ATLANTA -- Gwinnett officials found support in Atlanta Monday in their fight to stop a bill they say would take the government's control over the location of cell towers from becoming a law.
During a meeting of local members of the county's legislative delegation, leaders asked questions on the proposal which could come up for a vote in the House of Representatives this week.
But Commission Chairwoman Charlotte Nash told lawmakers there are few incidences anywhere in the state of local governments forcing cell phone providers to place towers on government land, an accusation from lobbyists she said the county does not practice.
County Attorney Van Stephens said there may be a good reason to look at a county property to buffer residents from a tower, but that the government does not require it. The bill, if passed, would prohibit the government from looking at a tower's search ring to consider other locations, even when neighbors object.
Sen. Renee Unterman, R-Buford, said she knows the problems the government will face, as a former county commissioner herself.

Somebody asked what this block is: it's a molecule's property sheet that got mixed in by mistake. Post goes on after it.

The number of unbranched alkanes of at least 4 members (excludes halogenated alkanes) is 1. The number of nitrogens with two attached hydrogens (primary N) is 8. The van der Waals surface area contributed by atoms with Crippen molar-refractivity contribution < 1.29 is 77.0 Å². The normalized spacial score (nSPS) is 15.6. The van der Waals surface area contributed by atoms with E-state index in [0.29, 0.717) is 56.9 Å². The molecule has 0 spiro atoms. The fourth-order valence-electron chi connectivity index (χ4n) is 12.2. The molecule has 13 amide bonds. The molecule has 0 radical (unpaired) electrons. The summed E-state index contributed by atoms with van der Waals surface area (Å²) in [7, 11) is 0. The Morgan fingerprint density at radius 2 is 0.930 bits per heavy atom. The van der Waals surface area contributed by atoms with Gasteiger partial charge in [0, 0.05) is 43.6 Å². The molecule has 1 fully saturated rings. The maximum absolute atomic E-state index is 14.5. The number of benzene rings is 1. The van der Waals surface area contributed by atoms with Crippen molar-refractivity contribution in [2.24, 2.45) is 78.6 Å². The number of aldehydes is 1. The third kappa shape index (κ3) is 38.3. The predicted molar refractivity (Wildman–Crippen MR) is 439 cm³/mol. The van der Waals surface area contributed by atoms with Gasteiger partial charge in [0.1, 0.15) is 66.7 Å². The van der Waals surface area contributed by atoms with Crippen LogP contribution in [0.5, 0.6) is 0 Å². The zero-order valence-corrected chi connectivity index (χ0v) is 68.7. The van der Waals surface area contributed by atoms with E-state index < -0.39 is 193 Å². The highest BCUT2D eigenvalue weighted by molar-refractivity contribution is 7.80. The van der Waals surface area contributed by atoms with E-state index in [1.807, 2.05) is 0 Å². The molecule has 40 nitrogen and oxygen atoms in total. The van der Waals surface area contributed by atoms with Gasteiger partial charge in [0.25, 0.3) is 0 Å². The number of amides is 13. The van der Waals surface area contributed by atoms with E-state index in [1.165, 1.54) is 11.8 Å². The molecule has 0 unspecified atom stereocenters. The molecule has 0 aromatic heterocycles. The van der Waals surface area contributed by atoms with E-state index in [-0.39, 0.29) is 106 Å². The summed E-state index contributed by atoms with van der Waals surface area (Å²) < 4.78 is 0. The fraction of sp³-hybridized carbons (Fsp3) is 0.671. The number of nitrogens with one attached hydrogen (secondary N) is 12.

"As Republicans, we run on local control. To usurp that power and take away the control of what happens literally in your backyard ... that's just wrong," Unterman said. "I'll take care of that when it gets to the Senate."
Commissioner Lynette Howard sent a letter to legislators and made her plea in person Monday.
"We want to find the best place to create good service but not have visual noise," she said, describing overhead utilities and signs in the Peachtree Corners community she lives in. "I have a lot of towers around (my house) but I still don't have service."
On Tuesday, commissioners are expected to officially ask for a $10 technology fee to be added to the traffic tickets in the Clerk of Recorder's Court office, and Nash said a provision will soon be introduced for the city of Peachtree Corners, which was incorporated last year. Few details were available Monday, but Nash said she wanted the city to be treated the same as other municipalities.
Lawmakers also heard from leaders in the Gwinnett Chamber of Commerce, who are pushing for business-friendly laws.
Jann Moore of the Chamber talked about the need for angel investment incentives, currently being considered in one bill, which could help up to 200 small companies in the county.
Moore talked about Appcelerator, a business created in Norcross five years ago that moved to California to allow an investor to take advantage of incentives there. The company now employs 550 people.